WINDOW ROCK - On a cold, dreary winter day what is there to do? How about checking out a book from the library? Most people know that a library is a place for learning. They offer library cards so patrons can check out books and expand their knowledge and also offer Internet services to the public. It's a good place to teach children how to correctly use their services at an early age. But did you know that libraries offer so much more than that? One library to check out is the Navajo Nation Library in Window Rock.
The purpose of the Navajo Nation Library is to provide educational, cultural, and informational materials and services to all residents of the Navajo Nation and all others interested in learning about Native Americans. Some of the services offered include a reference department with employees there to assist patrons and offer copying and faxing services.
The Office of the Navajo Nation Library offers a vast amount of resources, including special collections, a vertical file featuring collections of articles over a 40-year span and a Native American research library consisting of printed material relating to Native American tribal groups and the Navajo and Southwestern tribal groups. They also have a Native American music collection, land claims documentation (27 years of Navajo Nation historical files) and an Office of Economic Opportunity oral history collection. For the children, they offer story time and crafts programs.
The reading program started Feb. 16 with Miss Window Rock Venessa James. She and Elementary Dine Bicheke sponsored the program. James will read to children every Saturday.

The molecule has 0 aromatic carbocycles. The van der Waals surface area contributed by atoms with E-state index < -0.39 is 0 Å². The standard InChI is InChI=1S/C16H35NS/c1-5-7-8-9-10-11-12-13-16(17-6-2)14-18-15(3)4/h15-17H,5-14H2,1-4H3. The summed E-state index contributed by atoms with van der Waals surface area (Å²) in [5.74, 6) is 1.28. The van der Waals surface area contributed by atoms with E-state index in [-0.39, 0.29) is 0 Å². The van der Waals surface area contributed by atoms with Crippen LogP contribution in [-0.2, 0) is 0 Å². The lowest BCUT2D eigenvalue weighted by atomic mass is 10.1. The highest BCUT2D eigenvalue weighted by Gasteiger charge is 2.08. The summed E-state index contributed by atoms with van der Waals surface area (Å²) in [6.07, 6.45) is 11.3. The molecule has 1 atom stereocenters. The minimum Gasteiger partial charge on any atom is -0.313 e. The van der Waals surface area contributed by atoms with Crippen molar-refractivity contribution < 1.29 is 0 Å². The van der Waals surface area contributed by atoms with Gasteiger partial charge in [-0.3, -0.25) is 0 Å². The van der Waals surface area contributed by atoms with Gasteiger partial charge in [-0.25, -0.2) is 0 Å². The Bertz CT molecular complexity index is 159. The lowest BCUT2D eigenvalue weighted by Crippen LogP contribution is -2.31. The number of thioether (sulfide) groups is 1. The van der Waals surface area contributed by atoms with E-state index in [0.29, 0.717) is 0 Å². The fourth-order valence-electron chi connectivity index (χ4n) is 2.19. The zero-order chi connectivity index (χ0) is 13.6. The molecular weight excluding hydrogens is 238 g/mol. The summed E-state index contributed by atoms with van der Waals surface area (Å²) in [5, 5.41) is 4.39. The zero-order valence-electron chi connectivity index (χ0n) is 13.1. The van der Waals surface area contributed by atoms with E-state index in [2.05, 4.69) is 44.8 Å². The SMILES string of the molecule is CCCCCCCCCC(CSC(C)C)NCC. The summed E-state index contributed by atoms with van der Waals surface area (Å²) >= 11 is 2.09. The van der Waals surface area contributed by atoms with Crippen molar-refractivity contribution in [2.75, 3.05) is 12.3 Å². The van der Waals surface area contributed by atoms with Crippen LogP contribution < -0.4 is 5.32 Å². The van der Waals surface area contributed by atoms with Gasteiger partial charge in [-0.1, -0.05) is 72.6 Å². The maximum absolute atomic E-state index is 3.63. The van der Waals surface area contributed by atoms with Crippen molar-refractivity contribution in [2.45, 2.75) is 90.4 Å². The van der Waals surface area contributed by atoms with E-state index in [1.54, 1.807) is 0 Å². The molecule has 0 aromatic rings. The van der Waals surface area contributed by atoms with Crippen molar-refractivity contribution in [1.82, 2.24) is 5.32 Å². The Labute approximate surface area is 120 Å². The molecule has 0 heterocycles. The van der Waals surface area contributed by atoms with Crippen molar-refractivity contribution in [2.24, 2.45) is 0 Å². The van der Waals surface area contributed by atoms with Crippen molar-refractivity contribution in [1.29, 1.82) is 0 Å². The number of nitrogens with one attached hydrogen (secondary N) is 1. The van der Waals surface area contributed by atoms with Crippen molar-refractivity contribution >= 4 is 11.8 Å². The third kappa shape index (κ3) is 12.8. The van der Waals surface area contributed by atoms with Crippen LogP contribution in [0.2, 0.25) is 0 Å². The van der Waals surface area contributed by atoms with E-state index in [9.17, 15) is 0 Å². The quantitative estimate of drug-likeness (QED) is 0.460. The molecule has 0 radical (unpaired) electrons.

Another event the Navajo Nation Library hosted is a reading program called Webkidz. Miss Navajo Nation Jonathea Tso hosted this event Feb. 21, utilizing Webkidz on the computer as well as reading with children.
The Navajo Nation Library also accepts donated books, which either go out on the shelves or are taken to some of the chapter houses where members of the community can use them. They also offer a summer reading program, which is held in conjunction with the Arizona State Libraries. How this works is that the Arizona State Libraries will send a topic and that is the subject that the library works from.
The theme for this year is "Catch the Reading Bug." The program is set to begin July 7 and end Aug. 1.
The library is open 8 a.m.-5 p.m. Monday, 8 a.m.-8 p.m. Tuesday through Friday and 9 a.m.-5 p.m. Saturday. For more information, call (928) 871-6376 or (928) 871-6526.
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